2 weeks left to renew plan in Health Insurance Marketplace; others have until Jan. 31

Stock image | Photo courtesy of Healthcare.gov, St. George News

DISTRICT OF COLUMBIA – Utahns able to qualify for healthcare plans through the Affordable Healthcare Act are signing up in larger numbers this year – 46,652 of them as of Nov. 26 – according to statistics compiled by the Centers for Medicare and Medicaid Services.

That’s about 10,000 more Utahns enrolling in health insurance through the government’s online insurance marketplace than did last year at this same time. Those finding health insurance through the marketplace may also qualify for federal tax credits that help reduce their total out-of-pocket cost of insurance.

Over 2.1 million people selected plans using the HealthCare.gov platform since open enrollment began Nov. 1; this includes both new consumers and consumers renewing their coverage on Healthcare.gov.

Utahns have until Jan. 31, 2017, to sign up for insurance on healthcare.gov. However, the deadline is Dec. 15 if individuals want their coverage to begin Jan. 1.

“With plans available for less than $75 per month in premiums, 2.1 million Americans, including 46,652 in Utah, have already selected coverage through HealthCare.gov, more than had signed up at this time last year,” Department of Health and Human Services Secretary Sylvia Burwell said in a press release issued Wednesday.

“I hear from people across the country just how much coverage matters to them, so I continue to encourage all Utahns who need health insurance for 2017 to visit HealthCare.gov and check out their options,” Burwell added.

Consumers should visit HealthCare.gov or CuidadodeSalud.gov to review their coverage options, learn about what financial assistance is available, or to sign up or re-enroll in a plan that best meets their needs. 

President-elect Donald Trump recently announced his intention to nominate Seema Verma to head the Centers for Medicare and Medicaid Services. Sen. Orrin Hatch, chairman of the Senate Finance Committee, which oversees the Center for Medicate and Medicaid Services (CMS), issued a statement in support of Verma’s nomination.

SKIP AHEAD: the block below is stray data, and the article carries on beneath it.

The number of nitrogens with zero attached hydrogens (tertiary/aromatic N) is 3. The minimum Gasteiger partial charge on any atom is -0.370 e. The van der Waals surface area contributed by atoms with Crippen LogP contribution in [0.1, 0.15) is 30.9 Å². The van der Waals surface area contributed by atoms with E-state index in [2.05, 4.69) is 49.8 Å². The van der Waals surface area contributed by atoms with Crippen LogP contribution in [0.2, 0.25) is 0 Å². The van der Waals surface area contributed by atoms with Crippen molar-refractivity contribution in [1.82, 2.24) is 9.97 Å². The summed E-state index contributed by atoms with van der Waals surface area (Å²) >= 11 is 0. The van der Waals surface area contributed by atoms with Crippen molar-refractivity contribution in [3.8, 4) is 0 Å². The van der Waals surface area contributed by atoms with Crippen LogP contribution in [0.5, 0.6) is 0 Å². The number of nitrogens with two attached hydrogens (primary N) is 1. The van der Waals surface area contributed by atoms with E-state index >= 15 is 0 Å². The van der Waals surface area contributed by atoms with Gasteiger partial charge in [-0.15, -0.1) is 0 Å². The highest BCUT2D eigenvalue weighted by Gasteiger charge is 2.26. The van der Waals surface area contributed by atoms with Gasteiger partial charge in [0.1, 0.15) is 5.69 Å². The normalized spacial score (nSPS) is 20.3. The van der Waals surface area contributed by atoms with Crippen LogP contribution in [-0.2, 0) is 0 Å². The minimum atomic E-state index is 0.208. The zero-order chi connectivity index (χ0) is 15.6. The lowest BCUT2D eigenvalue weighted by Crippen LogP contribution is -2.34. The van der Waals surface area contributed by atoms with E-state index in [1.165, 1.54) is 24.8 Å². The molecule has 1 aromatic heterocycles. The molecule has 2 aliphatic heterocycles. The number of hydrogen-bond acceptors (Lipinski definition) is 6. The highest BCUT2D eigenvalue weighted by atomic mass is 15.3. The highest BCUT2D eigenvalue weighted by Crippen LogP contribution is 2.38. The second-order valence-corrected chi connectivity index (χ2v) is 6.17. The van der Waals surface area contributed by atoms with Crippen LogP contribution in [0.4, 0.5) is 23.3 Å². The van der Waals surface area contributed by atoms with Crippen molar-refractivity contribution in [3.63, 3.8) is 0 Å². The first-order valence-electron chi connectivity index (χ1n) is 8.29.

Hatch said that American middle-class families have been “financially devastated” by the Affordable Care Act.

“Verma’s strong health policy background will benefit the reform effort at CMS, a mammoth agency whose responsibilities ballooned under President Obama and his health law,” Hatch stated.

Read more: Hatch issues statements of support for 3 recent proposed Trump nominations

Five Facts about Open Enrollment in Utah:

  1. Since Open Enrollment began on Nov. 1, 46,652 Utah consumers have selected a plan using the HealthCare.gov platform.
  2. Coverage could be more affordable than you think.  76 percent of Utah Marketplace enrollees can find plans with a premium for less than $75 per month .  Nationwide, about 8 out of 10 people who enroll in health coverage through HealthCare.gov qualify for financial help to make their monthly premiums more affordable.
  3.  Shopping for a better deal could save you money. For 2017, HealthCare.gov consumers in Utah could save an average of $302 annually in premiums for a plan in the same level of coverage by returning to shop.  If you had coverage through HealthCare.gov for 2016, you should come back to update your information and compare your options for 2017.
  4.  It’s easier than ever to find a plan that meets your needs and budget. This year, when consumers come to HealthCare.gov, shoppers will find a stream-lined, user-friendly process. Comparing plans online or on mobile will be an intuitive, step-by-step process to click or swipe through. Simple, easy-to-understand presentation of plan features like cost-sharing and provider networks will help consumers find what works for them.
  5. Help is available. Free, confidential help can be found in person or by phone.

Open enrollment for 2017 ends on January 31, 2017. 

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2 Comments

  • .... December 1, 2016 at 4:47 am

    Take that Obamacare and let him take it with him when he leaves Washington. !

  • Common Sense December 1, 2016 at 6:58 am

    as low as $75 per month…you make it sounds so affordable but the reality of it is that if you work a full time job that offers you benefits at work (which, of course will cost a lot more) then you do not qualify for that low of a premium. So, basically the people working hard DO NOT have affordable health insurance.

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